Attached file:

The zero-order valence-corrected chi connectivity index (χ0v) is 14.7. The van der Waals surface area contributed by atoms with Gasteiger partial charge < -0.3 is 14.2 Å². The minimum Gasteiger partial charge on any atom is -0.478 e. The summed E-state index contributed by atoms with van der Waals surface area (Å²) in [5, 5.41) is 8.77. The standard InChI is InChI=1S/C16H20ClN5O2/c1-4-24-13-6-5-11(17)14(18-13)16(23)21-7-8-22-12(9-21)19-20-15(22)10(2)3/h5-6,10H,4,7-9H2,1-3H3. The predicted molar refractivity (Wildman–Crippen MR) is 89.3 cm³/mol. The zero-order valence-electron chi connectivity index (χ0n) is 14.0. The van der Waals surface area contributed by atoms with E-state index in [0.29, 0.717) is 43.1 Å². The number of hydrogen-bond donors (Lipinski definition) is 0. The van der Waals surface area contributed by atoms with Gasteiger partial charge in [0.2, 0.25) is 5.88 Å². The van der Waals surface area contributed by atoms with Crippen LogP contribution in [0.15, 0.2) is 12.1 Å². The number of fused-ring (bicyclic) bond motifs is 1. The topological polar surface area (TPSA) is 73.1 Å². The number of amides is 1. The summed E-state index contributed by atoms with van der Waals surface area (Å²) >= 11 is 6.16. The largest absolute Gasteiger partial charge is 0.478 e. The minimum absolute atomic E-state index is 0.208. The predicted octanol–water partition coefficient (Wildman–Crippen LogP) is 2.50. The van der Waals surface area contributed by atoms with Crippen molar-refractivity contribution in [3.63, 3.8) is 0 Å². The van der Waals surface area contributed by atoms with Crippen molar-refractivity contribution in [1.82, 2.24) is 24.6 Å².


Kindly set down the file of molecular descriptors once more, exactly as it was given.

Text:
The zero-order valence-corrected chi connectivity index (χ0v) is 14.7. The van der Waals surface area contributed by atoms with Gasteiger partial charge < -0.3 is 14.2 Å². The minimum Gasteiger partial charge on any atom is -0.478 e. The summed E-state index contributed by atoms with van der Waals surface area (Å²) in [5, 5.41) is 8.77. The standard InChI is InChI=1S/C16H20ClN5O2/c1-4-24-13-6-5-11(17)14(18-13)16(23)21-7-8-22-12(9-21)19-20-15(22)10(2)3/h5-6,10H,4,7-9H2,1-3H3. The predicted molar refractivity (Wildman–Crippen MR) is 89.3 cm³/mol. The zero-order valence-electron chi connectivity index (χ0n) is 14.0. The van der Waals surface area contributed by atoms with E-state index in [0.29, 0.717) is 43.1 Å². The number of hydrogen-bond donors (Lipinski definition) is 0. The van der Waals surface area contributed by atoms with Gasteiger partial charge in [0.2, 0.25) is 5.88 Å². The van der Waals surface area contributed by atoms with Crippen LogP contribution in [0.15, 0.2) is 12.1 Å². The number of fused-ring (bicyclic) bond motifs is 1. The topological polar surface area (TPSA) is 73.1 Å². The number of amides is 1. The summed E-state index contributed by atoms with van der Waals surface area (Å²) >= 11 is 6.16. The largest absolute Gasteiger partial charge is 0.478 e. The minimum absolute atomic E-state index is 0.208. The predicted octanol–water partition coefficient (Wildman–Crippen LogP) is 2.50. The van der Waals surface area contributed by atoms with Crippen molar-refractivity contribution in [3.63, 3.8) is 0 Å². The van der Waals surface area contributed by atoms with Crippen molar-refractivity contribution in [1.82, 2.24) is 24.6 Å².